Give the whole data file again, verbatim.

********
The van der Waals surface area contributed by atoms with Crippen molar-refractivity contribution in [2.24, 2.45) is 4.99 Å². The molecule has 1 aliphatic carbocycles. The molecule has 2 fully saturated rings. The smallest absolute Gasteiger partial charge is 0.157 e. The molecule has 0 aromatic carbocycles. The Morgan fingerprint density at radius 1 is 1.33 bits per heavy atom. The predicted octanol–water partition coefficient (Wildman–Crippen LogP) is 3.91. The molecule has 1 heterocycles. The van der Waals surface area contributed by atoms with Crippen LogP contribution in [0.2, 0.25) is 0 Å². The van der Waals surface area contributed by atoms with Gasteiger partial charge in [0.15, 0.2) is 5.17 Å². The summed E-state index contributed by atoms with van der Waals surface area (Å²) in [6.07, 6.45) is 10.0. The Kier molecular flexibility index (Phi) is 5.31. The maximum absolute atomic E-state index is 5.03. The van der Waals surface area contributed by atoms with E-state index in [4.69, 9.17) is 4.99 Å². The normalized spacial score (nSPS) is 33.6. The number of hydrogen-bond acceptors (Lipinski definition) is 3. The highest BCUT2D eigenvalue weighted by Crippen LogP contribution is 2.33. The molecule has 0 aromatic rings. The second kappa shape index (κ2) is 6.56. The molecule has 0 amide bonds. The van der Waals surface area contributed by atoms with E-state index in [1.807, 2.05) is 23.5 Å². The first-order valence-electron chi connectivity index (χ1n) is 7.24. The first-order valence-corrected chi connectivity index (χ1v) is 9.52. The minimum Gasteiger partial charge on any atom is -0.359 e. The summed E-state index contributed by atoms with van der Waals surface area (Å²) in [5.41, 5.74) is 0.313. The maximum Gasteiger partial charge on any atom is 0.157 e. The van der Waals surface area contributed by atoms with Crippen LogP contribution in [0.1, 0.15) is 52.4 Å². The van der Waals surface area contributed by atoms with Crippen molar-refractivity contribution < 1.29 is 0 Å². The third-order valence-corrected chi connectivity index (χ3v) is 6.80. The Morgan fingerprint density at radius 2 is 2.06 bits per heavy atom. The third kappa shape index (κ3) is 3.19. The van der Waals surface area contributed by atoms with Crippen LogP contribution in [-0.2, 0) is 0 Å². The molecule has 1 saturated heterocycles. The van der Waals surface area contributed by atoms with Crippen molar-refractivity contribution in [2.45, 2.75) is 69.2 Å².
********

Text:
The van der Waals surface area contributed by atoms with Crippen molar-refractivity contribution in [2.24, 2.45) is 4.99 Å². The molecule has 1 aliphatic carbocycles. The molecule has 2 fully saturated rings. The smallest absolute Gasteiger partial charge is 0.157 e. The molecule has 0 aromatic carbocycles. The Morgan fingerprint density at radius 1 is 1.33 bits per heavy atom. The predicted octanol–water partition coefficient (Wildman–Crippen LogP) is 3.91. The molecule has 1 heterocycles. The van der Waals surface area contributed by atoms with Crippen LogP contribution in [0.2, 0.25) is 0 Å². The van der Waals surface area contributed by atoms with Gasteiger partial charge in [0.15, 0.2) is 5.17 Å². The summed E-state index contributed by atoms with van der Waals surface area (Å²) in [6.07, 6.45) is 10.0. The Kier molecular flexibility index (Phi) is 5.31. The maximum absolute atomic E-state index is 5.03. The van der Waals surface area contributed by atoms with E-state index in [4.69, 9.17) is 4.99 Å². The normalized spacial score (nSPS) is 33.6. The number of hydrogen-bond acceptors (Lipinski definition) is 3. The highest BCUT2D eigenvalue weighted by Crippen LogP contribution is 2.33. The molecule has 0 aromatic rings. The second kappa shape index (κ2) is 6.56. The molecule has 0 amide bonds. The van der Waals surface area contributed by atoms with E-state index in [1.807, 2.05) is 23.5 Å². The first-order valence-electron chi connectivity index (χ1n) is 7.24. The first-order valence-corrected chi connectivity index (χ1v) is 9.52. The minimum Gasteiger partial charge on any atom is -0.359 e. The summed E-state index contributed by atoms with van der Waals surface area (Å²) in [5.41, 5.74) is 0.313. The maximum Gasteiger partial charge on any atom is 0.157 e. The van der Waals surface area contributed by atoms with Crippen LogP contribution in [0.1, 0.15) is 52.4 Å². The van der Waals surface area contributed by atoms with Crippen molar-refractivity contribution < 1.29 is 0 Å². The third-order valence-corrected chi connectivity index (χ3v) is 6.80. The Morgan fingerprint density at radius 2 is 2.06 bits per heavy atom. The third kappa shape index (κ3) is 3.19. The van der Waals surface area contributed by atoms with Crippen LogP contribution in [-0.2, 0) is 0 Å². The molecule has 1 saturated heterocycles. The van der Waals surface area contributed by atoms with Crippen molar-refractivity contribution in [2.45, 2.75) is 69.2 Å².